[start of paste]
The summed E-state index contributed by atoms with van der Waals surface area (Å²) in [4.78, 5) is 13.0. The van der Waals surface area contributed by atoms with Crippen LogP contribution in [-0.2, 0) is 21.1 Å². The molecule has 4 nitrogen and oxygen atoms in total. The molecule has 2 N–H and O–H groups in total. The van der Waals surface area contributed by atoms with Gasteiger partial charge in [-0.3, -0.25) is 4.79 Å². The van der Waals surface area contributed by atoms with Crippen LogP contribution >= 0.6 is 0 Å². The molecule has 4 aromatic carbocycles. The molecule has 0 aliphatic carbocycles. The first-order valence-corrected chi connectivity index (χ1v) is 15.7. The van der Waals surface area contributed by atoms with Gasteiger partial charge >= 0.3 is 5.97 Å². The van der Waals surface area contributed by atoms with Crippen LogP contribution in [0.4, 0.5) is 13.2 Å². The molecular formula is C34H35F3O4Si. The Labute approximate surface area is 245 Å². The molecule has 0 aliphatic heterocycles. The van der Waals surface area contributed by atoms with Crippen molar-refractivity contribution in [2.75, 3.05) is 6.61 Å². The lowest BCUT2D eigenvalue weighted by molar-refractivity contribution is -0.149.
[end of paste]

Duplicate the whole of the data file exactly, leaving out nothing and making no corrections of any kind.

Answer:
The summed E-state index contributed by atoms with van der Waals surface area (Å²) in [4.78, 5) is 13.0. The van der Waals surface area contributed by atoms with Crippen LogP contribution in [-0.2, 0) is 21.1 Å². The molecule has 4 nitrogen and oxygen atoms in total. The molecule has 2 N–H and O–H groups in total. The van der Waals surface area contributed by atoms with Gasteiger partial charge in [-0.3, -0.25) is 4.79 Å². The van der Waals surface area contributed by atoms with Crippen LogP contribution >= 0.6 is 0 Å². The molecule has 4 aromatic carbocycles. The molecule has 0 aliphatic carbocycles. The first-order valence-corrected chi connectivity index (χ1v) is 15.7. The van der Waals surface area contributed by atoms with Gasteiger partial charge >= 0.3 is 5.97 Å². The van der Waals surface area contributed by atoms with Crippen LogP contribution in [0.4, 0.5) is 13.2 Å². The molecular formula is C34H35F3O4Si. The Labute approximate surface area is 245 Å². The molecule has 0 aliphatic heterocycles. The van der Waals surface area contributed by atoms with Crippen molar-refractivity contribution in [2.75, 3.05) is 6.61 Å². The lowest BCUT2D eigenvalue weighted by molar-refractivity contribution is -0.149.